Human Right

MPs recommend vigorous enforcement of law on GBV

The commission in charge of social affairs and gender at the National Assembly has presented a report it conducted on the application of the law on the prevention and protection of victims of violence based on gender in six provinces.

MPs recommend the full application of the law on the prevention and protection of victims of gender-based violence

MP Adolphe Banyikwa, chairman of the commission says the law is silent on a woman who is not legally recognized when her husband has several wives. “If the government recognizes one wife, what will become of others”, asks MP Banyikwa.

He has also spoken about cohabitation which is still a reality among Muslims: “Would we say they are not concerned by the law? Some Sheikhs continue blessing men who marry several women? ” he says.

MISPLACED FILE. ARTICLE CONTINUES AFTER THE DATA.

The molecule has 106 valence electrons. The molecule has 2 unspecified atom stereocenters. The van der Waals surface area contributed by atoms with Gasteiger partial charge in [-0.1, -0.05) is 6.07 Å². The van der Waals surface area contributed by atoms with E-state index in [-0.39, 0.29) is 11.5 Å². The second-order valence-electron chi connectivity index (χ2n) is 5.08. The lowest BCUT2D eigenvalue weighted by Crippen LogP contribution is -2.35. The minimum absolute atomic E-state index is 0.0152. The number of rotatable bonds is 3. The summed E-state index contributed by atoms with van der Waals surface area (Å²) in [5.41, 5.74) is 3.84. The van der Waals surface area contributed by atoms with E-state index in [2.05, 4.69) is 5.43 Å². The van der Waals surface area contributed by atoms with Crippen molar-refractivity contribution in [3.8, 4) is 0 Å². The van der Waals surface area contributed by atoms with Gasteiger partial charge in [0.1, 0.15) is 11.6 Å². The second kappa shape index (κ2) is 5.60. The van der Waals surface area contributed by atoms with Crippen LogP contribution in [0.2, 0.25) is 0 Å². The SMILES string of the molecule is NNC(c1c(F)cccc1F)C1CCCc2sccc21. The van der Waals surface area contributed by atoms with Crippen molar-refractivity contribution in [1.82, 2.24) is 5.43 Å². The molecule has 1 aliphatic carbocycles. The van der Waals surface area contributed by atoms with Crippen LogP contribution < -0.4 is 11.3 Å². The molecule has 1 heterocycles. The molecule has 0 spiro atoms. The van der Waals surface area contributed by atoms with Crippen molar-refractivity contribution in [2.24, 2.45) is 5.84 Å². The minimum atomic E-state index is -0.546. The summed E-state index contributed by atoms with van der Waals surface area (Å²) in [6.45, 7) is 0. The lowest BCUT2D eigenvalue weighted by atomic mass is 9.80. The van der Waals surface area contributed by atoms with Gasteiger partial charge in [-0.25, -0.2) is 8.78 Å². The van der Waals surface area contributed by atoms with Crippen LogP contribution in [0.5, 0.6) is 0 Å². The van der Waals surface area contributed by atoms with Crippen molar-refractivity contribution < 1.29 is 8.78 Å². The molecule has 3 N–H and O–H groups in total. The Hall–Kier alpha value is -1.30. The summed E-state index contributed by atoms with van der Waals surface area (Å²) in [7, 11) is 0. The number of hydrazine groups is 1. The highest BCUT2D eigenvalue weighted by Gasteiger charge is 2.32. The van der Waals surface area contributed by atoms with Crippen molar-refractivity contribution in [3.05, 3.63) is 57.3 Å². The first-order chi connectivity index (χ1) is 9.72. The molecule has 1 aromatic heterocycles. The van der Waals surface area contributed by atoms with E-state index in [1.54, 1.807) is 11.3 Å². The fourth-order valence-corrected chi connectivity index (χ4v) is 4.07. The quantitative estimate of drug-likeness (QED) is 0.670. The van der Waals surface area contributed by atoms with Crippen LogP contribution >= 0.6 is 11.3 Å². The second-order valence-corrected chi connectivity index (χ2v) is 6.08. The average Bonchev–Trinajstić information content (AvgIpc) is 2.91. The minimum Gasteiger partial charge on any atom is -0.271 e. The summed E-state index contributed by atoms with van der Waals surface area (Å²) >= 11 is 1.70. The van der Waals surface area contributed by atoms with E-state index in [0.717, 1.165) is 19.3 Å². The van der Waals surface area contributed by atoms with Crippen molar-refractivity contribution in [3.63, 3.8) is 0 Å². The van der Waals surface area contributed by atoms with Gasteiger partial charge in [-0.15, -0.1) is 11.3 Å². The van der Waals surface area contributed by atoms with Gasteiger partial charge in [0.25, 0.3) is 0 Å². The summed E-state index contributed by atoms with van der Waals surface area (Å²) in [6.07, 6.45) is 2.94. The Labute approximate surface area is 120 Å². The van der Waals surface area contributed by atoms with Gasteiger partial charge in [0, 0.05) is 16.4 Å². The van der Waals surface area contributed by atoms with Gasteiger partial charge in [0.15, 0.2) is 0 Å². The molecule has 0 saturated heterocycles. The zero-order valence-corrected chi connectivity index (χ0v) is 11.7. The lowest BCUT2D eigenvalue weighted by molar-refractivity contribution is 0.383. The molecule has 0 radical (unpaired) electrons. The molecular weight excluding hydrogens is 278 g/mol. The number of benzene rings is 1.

The same view is shared by MP Pascal Bizumuremyi. He wonders why all women married to one man are not equally recognized. “Only the first spouse is legally recognized,” he says.

As for MP Léopold Ndikumana, the law should be fully applied for the future generations and not for the past ones. “Don’t you think the law could create troubles among illegal women and in the community,” he asks.

Members of parliament carried out field visits in Bujumbura, Rumonge, Gitega, Ngozi, Kayanza, Muyinga and Kirundo provinces.

Martin Nivyabandi, Minister for Human Rights, Gender and Social Affairs says the law relating to the prevention and protection of victims and regression to violence based on gender is in place.

“The law comes to reinforce other laws especially the law on people and family which doesn’t allow men to marry more than one wife”, he says adding that all people must abide by that law.

In June 2017, the Ministry of Home Affairs conducted a sensitization campaign towards couples living illegally. It appealed to them to go to the civil registry to legalize their marriage and 95% of them did so.